China is not starting with a blank slate. Efforts to expand renewables and energy efficiency over the last decade provide a solid foundation on which to build. Nevertheless, these efforts in need to be deepened and accelerated all dimensions, and the coming ten years will have to become a decade of action.

China has already made impressive progress on reducing local air pollution to “make skies blue again.” But achieving a net-zero CO2 emissions is far more difficult than simply reducing particulate or sulphur dioxide emissions. It would require a lasting nationwide transformation of the entire economy over the next 40 years, a structural change comparable in ambition to the reforms that extensively overhauled the country’s economy starting in the late 1970s.

If done right, it would not only create a new low-carbon energy system, but also a new economy and society. A zero carbon target of 2060 for China is broadly consistent with the IEA’s Sustainable Development Scenario, which depicts a global transition compatible with the goals of the Paris Agreement, as well as international objectives for reducing air pollution and increasing access to energy. 

This ambitious journey should start with the Chinese government’s 14th Five-Year Plan, which is under preparation now and will shape the Chinese economy in the 2020s. A marathon cannot be won only by sprinting at the end. Given the size of the Chinese energy system and the amount of low-carbon energy it will need by mid-century, a rapidly accelerated deployment of already available tools like renewable electricity and energy efficient technologies is essential. This would not only create environmental benefits but could strengthen the economic recovery from the coronavirus shock. If this deployment were to take place at a speed and scale consistent with efforts to limit the global temperature rise to 2°C, then China’s CO2 emissions would not simply peak by 2030 – they would decline by an amount greater than the current emissions of India.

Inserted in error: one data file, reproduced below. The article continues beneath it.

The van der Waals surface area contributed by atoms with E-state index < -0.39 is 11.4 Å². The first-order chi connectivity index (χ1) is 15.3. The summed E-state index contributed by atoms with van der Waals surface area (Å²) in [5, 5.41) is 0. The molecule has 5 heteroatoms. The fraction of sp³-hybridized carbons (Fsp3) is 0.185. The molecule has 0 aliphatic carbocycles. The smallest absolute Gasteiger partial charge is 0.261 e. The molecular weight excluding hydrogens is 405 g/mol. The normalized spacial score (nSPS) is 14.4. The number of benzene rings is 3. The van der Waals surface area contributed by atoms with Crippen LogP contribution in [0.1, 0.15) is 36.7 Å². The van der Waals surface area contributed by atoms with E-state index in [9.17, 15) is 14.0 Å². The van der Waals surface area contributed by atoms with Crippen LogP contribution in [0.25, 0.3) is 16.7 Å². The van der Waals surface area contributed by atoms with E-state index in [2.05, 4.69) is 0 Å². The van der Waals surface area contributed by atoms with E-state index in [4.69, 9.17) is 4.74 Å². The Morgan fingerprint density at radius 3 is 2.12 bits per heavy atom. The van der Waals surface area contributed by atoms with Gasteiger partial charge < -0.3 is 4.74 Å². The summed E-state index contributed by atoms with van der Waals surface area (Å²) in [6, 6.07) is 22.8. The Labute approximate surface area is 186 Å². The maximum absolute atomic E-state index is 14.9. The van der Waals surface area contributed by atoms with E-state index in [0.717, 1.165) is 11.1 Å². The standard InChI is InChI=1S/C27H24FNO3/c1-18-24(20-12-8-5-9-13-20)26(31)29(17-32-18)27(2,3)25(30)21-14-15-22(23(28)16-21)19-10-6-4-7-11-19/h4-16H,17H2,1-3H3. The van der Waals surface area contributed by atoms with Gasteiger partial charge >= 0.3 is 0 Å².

The new Five-Year Plan should aim to reduce greenhouse gas emissions while maintaining sustained economic development. To do this, it will need to strive to develop sectors with a low carbon intensity such as digital technologies and other high-tech industries. It will also have to promote a switch to low-carbon growth models by encouraging innovation and the expansion of the services sector. It should deal with emissions from existing energy-intensive assets, control the development of energy-intensive and heavy chemical industries, and optimize the structure of industrial investment. And it would need to set the conditions to continue scaling up investment and innovation in clean energy technologies. Overall, the new Five-Year Plan should serve as a credible framework for a substantially enhanced Nationally Determined Contribution by China for the implementation of the Paris Agreement that goes significantly beyond China’s original 2015 submission.